• Some of the artists selected via the Open have been "emerging" for very many years(!) and are respected members of other FBA Societies. It doesn't leave much room for genuinely new art by genuinely new artists. I think the rationale behind the exhibition needs a rethink as to scope.
The exhibition continues across all three galleries at the Mall Galleries until 22nd June 2019. 

You can also see all the works online by scrolling down this page on the Mall Galleries website. Note that if you click the link it takes you to a page where you can express an interest in purchasing a work (and the Mall Galleries operates the Own Art Scheme meaning you can pay over 10 months)

NEAC 2019 - Main Gallery
Main Gallery - near end wall
NEAC 2019 - Main Gallery near the Cafe
NEAC 2019 - Threadneedle Space
NEAC 2019 - North Gallery and the monochrome walls
The New English Art Club (NEAC) was founded in London in 1886 as an exhibiting society by artists influenced by impressionism and whose work was rejected by the conservative Royal Academy.....Initially avant-garde, the NEAC quickly became increasingly conservative.....It still exists, now preserving the impressionist tradition.New English Art Club | Tate

The Open Exhibition

If the NEAC Annual Exhibition is NOT an open exhibition then the Mall Galleries needs urgently to change the heading on its website to say "Open Exhibitions and NEAC" - and to rethink its Terms and Conditions.  If Open means it is only "open to other artists" then it's essential that the artists submitting via the Open Entry need a better definition of what chances of success they can expect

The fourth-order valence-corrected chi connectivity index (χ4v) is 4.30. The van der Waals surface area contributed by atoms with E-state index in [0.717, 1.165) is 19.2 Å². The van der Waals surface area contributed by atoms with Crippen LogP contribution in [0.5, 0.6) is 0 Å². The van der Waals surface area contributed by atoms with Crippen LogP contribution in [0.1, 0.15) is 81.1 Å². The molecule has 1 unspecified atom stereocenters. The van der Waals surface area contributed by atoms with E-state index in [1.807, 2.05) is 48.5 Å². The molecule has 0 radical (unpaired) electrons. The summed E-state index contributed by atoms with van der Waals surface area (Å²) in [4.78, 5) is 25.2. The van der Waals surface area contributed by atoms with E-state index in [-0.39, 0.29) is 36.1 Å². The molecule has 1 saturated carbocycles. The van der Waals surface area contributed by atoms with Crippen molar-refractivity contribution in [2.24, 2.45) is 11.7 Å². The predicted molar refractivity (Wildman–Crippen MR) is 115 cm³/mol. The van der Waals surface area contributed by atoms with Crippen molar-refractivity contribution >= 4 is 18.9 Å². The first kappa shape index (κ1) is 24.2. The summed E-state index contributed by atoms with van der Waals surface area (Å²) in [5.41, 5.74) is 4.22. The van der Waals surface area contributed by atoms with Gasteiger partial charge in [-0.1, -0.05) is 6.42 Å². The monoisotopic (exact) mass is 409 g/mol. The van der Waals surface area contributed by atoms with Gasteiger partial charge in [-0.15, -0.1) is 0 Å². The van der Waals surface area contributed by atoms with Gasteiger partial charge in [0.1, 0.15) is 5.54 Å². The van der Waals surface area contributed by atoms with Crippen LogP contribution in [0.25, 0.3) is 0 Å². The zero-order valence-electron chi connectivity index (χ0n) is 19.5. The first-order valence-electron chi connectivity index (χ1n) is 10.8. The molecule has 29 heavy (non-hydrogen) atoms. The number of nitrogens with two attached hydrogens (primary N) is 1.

6.1 Our open submission exhibitions are open to artists in the UK, EU, and outside the EU. FBA Terms and Conditions
otherwise it will get in trouble with the Advertising Standards Authority with respect to what is advertised and what is delivered.  I recommend a read of the following and in particular the sections on misleading communications.
UK Code of Non-broadcast Advertising and Direct & Promotional Marketing (CAP Code) is the rule book for non-broadcast advertisements, sales promotions and direct marketing communications (marketing communications).
Maybe the issue is that which I have referenced previously - that there is no open, transparent and explicit statement of "what is an open exhibition" and clarity about what those who enter can expect about the number of works which will be accepted via the open entry (i.e. are they wasting their entry fees?)

We need much better feedback for those who enter - for every exhibition - as to:
  • how many artists entered
  • how many artworks were entered
  • how many artworks were selected by how many artists 
  • average number of open artworks hung per artist from the open entry
Artists (including other FBA artists) can then make an intelligent decision about whether to enter and if so, how many artworks to enter.

For more on this topic see my commentary and charts about on Exhibition Metrics at the end.

The Selection and the Hang

When I'm visiting an exhibition I always ask people I meet what they think of the exhibition and get their views before they know mine. So in offering some views below I take comfort from the fact that I know I was not alone.....